Saturday, 6 August 2011

Corinium Museum

I rather fancy doing this. A tour of local English museums. If anyone would like to fork out a squillion quid for a local museum fanatic to wander freely about our beautiful countryside, chatting to old ladies guarding our national treasures - collections of old spoons, broken saucers, rusted farm machinery with bits dropped off, signed photographs of Wilfred Pickles - then I am the woman for the job.

Of course I have to deal with one issue immediately. Class. Some local museums know they are in locations that are distinctly up-market, and have to behave accordingly.

Take the Cotswolds. It's so upscale, it brings out in me the side of the family we never mention. But I can feel myself turning into a Revolutionary Marxist just walking down the High Street, and this is only Cirencester.

Admittedly, within ten minutes of this fancy town, I'm feeling a bit bolshy. I get scowled at by a yachting type in a Cirencester car park for my new sin (I don't know, parking the car?); the council considers 20p in exchange for my wee is not exorbitant; the heel of my shoe is levered off by a Cirencester grate (they would say, all the fault of my thick ankles); and I then suffer a self-inflicted wound when I drop a lump of Tesco value coleslaw straight into the left cup of my bra.

In that state, (disgruntled, full-bladdered, limping, bosoms whiffing of vinegar) I set off with three gritlets following the discreet wrought iron signage to Corinium Museum, through the tasteful colour coordinated streets of Cirencester.

I ask Tiger if she can eye-spy any female not wearing a linen mix. After five minutes she gives in. I tell Squirrel, if you see any man wearing a vest, shout. And to Shark, I say, can you spot a plastic handbag? Apart from mine?

Well, now you get the idea about Grit's day out to Corinium Museum. It's located in a very up-market traditional and stylish place where radical has barely touched. It has an image to maintain; one that likes to say, We transcend the local. We are groomed for higher states.

Welcome, Grit.

Corinium Museum is entirely in keeping with its surroundings. Stone carved letters and discreet beige titles nailed to a beige stone background is, indeed, so discreet that I stand in front of the sodding building and can barely make the words out. The rules of sartorial elegance can clearly be applied to buildings as well as the inhabitants of Cirencester.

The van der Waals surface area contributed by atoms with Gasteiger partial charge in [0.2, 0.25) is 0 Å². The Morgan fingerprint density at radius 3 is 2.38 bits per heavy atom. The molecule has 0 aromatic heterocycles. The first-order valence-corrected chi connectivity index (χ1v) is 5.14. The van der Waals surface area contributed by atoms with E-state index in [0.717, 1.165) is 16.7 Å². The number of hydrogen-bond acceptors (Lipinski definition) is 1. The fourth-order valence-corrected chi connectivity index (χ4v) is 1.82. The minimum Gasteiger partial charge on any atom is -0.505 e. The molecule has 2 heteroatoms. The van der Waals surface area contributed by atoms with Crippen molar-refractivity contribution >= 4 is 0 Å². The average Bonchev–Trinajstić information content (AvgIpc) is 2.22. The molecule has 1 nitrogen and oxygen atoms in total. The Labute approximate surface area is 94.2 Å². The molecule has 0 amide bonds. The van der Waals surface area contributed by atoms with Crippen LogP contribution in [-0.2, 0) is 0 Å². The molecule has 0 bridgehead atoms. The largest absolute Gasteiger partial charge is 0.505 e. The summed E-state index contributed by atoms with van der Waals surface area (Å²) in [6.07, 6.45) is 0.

Inside, behind the ticket desk, there is an old lady. Of course there is. This is all part of local museum culture, and I defy you to find a muscly young man with tongue stud and facial tattoo.

The old lady is pretty much in keeping with the tone of Cirencester and charges me seven quid for a guidebook coming in at 3.50. She claims this is an accident, but it seems to me entirely fitting. Everything in the Cotswolds assumes a genteel status and is naturally twice the cover price.

Once inside, the museum has no intention of letting you forget that Cirencester was the second largest town in Roman Britain. It still enjoys this status, greatly ennobled by Cotswold stone and nearby David Bullingdon Club, so as you tour round, behave yourself.

But from here on, I think you must visit. First because if anyone wants any more fantastic insight into the class and culture of Britain as demonstrated through its local museumery, then I want a contract, and second, because whatever you read about Corinium Museum on the reviews sites, they are mostly true.

It has an excellent presentation of prehistoric to Roman finds, plus informative arrangements, clear interpretations, supportive visuals and strong presentation of key exhibits making it utterly suitable for the Mummy Grit School of Shark, Squirrel and Tiger, and the Grit Education Method which is, basically, talk about stuff.

So yes, of course avoid the school tours because they are a nightmare anywhere, but otherwise, apart from missing out the v. important referencing of Cotswolds middle to upper class, the reviewers on trip adviser are right. (Although I suspect one of the contributors is the very professional and presentation-savvy curator.)

See? They may be Roman but they are still old spoons.


Dave H said...

My father used to work in an office above the museum. I remember the office floor as bearing a passing resemblance to a modern model of space-time. It certainly wasn't flat or level. Many years later I worked in Cirencester for a few years, although this time the office floor was level.

Grit said...

there is a whiff of suspicion here, is there not, dave? A wobbled floor made level?

to my mind it is entirely in keeping with how the cotswoldsians tidy up unsightly versions of history, eh?